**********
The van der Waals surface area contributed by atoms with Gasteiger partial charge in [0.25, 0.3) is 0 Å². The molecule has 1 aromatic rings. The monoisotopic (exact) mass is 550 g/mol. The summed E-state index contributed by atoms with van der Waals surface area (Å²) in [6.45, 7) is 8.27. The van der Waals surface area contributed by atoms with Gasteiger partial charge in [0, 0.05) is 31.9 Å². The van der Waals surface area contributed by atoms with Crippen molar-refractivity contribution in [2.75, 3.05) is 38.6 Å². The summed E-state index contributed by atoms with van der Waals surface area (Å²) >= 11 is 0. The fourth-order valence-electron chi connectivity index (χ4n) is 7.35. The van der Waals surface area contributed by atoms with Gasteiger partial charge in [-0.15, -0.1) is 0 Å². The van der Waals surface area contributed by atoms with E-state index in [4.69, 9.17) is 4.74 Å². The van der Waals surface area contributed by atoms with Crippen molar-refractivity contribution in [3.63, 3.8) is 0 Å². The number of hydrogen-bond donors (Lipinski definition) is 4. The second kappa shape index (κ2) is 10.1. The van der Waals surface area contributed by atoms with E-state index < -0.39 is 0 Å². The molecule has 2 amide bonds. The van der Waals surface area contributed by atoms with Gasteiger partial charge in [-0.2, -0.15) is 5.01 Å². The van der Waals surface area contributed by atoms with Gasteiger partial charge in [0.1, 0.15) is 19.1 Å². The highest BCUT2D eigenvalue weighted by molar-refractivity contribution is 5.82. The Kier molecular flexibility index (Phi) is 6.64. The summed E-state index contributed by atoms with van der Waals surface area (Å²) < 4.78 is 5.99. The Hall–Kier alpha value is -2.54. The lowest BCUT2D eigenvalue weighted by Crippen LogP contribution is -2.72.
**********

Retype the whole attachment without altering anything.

The van der Waals surface area contributed by atoms with Gasteiger partial charge in [0.25, 0.3) is 0 Å². The molecule has 1 aromatic rings. The monoisotopic (exact) mass is 550 g/mol. The summed E-state index contributed by atoms with van der Waals surface area (Å²) in [6.45, 7) is 8.27. The van der Waals surface area contributed by atoms with Gasteiger partial charge in [0, 0.05) is 31.9 Å². The van der Waals surface area contributed by atoms with Crippen molar-refractivity contribution in [2.75, 3.05) is 38.6 Å². The summed E-state index contributed by atoms with van der Waals surface area (Å²) >= 11 is 0. The fourth-order valence-electron chi connectivity index (χ4n) is 7.35. The van der Waals surface area contributed by atoms with Gasteiger partial charge in [-0.15, -0.1) is 0 Å². The van der Waals surface area contributed by atoms with E-state index in [4.69, 9.17) is 4.74 Å². The van der Waals surface area contributed by atoms with Crippen molar-refractivity contribution in [3.63, 3.8) is 0 Å². The number of hydrogen-bond donors (Lipinski definition) is 4. The second kappa shape index (κ2) is 10.1. The van der Waals surface area contributed by atoms with E-state index < -0.39 is 0 Å². The molecule has 2 amide bonds. The van der Waals surface area contributed by atoms with Gasteiger partial charge in [-0.2, -0.15) is 5.01 Å². The van der Waals surface area contributed by atoms with Gasteiger partial charge in [0.1, 0.15) is 19.1 Å². The highest BCUT2D eigenvalue weighted by molar-refractivity contribution is 5.82. The Kier molecular flexibility index (Phi) is 6.64. The summed E-state index contributed by atoms with van der Waals surface area (Å²) < 4.78 is 5.99. The Hall–Kier alpha value is -2.54. The lowest BCUT2D eigenvalue weighted by Crippen LogP contribution is -2.72.